Intro to Waterbending (Part II)

“So who here likes Avatar?” I ask.

 

Each of the twenty or so elementary school students raise their hand enthusiastically. 

 

“Oh perfect!  So just like Sokka and Katara, my sister and I are on a journey around the world to learn the four elements.”

 

A collective “Whaaaaaaat” rises from the table.  One girl’s jaw literally drops. 

 

“Haha yeah I guess it’s pretty cool,” I continue.  “Can anyone guess what element we’ve been learning here in the Virgin Islands?”

 

“OO OO!,” exclaims Malakai, a young rasta boy.  “Water!”

 

“Exactly!  You may not know this, but in Avatar waterbending in based on Tai Chi so we’ve been learning Tai Chi. Does anyone want to learn some waterbending?”

 

Over the clamor of enthusiasm I manage to move the students to an open area and line them in two rows.  They are an generally underprivileged group of students from St. Thomas who are visiting the Four Elements Healing Center here on Water Island for the day.  The owner of Four Elements heard about Gabriela and I and asked us to come share our story.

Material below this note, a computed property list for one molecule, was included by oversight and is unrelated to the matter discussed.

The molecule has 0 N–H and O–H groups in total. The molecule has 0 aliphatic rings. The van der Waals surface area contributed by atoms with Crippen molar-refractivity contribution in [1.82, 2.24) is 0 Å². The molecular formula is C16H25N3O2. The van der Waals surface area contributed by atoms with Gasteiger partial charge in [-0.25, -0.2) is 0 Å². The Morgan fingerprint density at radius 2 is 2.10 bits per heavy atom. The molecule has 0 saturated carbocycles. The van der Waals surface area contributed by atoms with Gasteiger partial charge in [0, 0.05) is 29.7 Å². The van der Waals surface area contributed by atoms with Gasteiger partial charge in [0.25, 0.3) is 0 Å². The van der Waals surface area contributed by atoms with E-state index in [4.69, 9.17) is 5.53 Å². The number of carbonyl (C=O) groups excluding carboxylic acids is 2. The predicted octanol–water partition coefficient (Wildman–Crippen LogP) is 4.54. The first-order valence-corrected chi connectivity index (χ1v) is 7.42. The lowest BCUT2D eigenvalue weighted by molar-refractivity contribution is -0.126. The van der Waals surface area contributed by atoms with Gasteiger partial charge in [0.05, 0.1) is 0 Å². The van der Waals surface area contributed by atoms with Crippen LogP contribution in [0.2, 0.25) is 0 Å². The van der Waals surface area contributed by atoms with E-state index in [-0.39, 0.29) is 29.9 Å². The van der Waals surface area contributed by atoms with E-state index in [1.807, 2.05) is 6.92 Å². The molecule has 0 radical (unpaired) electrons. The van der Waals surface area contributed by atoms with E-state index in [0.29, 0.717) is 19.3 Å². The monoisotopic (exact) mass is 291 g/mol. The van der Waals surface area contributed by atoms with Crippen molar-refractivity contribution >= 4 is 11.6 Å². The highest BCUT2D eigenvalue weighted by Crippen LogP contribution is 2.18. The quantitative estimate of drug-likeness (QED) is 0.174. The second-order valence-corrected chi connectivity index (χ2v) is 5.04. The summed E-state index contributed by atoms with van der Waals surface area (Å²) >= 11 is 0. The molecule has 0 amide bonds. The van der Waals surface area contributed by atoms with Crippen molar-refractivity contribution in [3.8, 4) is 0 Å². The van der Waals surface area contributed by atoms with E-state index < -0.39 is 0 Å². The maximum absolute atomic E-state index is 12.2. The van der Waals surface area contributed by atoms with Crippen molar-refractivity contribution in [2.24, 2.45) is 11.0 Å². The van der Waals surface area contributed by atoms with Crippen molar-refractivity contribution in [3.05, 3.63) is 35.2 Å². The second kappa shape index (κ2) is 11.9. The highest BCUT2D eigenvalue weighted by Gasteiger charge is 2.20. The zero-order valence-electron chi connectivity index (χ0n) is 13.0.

“So the first move I learned is actually the same waterbending technique that Katara taught Aang.  I’ll share that with you all now.  Let’s begin.”


Instantly all of the students, who a moment earlier were buzzing with excitement, fall into a hushed focus and follow each of my instructions with their grave attention.  It would appear that they are fully invested in the practice.

 

After the we complete the form, I thank the students and they disperse.  Fatima, who has been living here, appears at my side and points to her right, “Look!”

 

The same young girl whose jaw had dropped is standing beside her mother, leading her mother in the same form I had just showed her.  Her face is beaming with pride as she looks up to her mother, their arms raised overhead.

 

I smile to myself.

 

We learn so that we may teach.

We receive so that we may give.


This is the lesson one can find in the ebb and flow of waves washing up on a beach.  Or, alternatively, in a bright-eyed young girl.  Depends on who your teacher for the day is, I suppose.